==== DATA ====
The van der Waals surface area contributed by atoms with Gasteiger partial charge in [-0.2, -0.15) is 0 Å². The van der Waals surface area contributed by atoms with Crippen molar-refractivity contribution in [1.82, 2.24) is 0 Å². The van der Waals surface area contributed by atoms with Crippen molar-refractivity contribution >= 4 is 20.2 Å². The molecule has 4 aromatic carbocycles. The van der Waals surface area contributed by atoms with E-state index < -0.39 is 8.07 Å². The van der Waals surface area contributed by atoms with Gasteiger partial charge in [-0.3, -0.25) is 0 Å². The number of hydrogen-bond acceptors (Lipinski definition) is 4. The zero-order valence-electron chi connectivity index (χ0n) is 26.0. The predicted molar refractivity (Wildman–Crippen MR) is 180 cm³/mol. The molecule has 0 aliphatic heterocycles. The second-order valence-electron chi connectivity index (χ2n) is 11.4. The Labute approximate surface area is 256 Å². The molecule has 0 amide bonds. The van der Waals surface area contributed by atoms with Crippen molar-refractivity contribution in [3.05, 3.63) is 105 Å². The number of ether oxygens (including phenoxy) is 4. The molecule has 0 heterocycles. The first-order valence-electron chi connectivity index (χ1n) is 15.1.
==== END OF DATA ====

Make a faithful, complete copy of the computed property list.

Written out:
The van der Waals surface area contributed by atoms with Gasteiger partial charge in [-0.2, -0.15) is 0 Å². The van der Waals surface area contributed by atoms with Crippen molar-refractivity contribution in [1.82, 2.24) is 0 Å². The van der Waals surface area contributed by atoms with Crippen molar-refractivity contribution >= 4 is 20.2 Å². The molecule has 4 aromatic carbocycles. The van der Waals surface area contributed by atoms with E-state index < -0.39 is 8.07 Å². The van der Waals surface area contributed by atoms with Gasteiger partial charge in [-0.3, -0.25) is 0 Å². The number of hydrogen-bond acceptors (Lipinski definition) is 4. The zero-order valence-electron chi connectivity index (χ0n) is 26.0. The predicted molar refractivity (Wildman–Crippen MR) is 180 cm³/mol. The molecule has 0 aliphatic heterocycles. The second-order valence-electron chi connectivity index (χ2n) is 11.4. The Labute approximate surface area is 256 Å². The molecule has 0 amide bonds. The van der Waals surface area contributed by atoms with Crippen molar-refractivity contribution in [3.05, 3.63) is 105 Å². The number of ether oxygens (including phenoxy) is 4. The molecule has 0 heterocycles. The first-order valence-electron chi connectivity index (χ1n) is 15.1.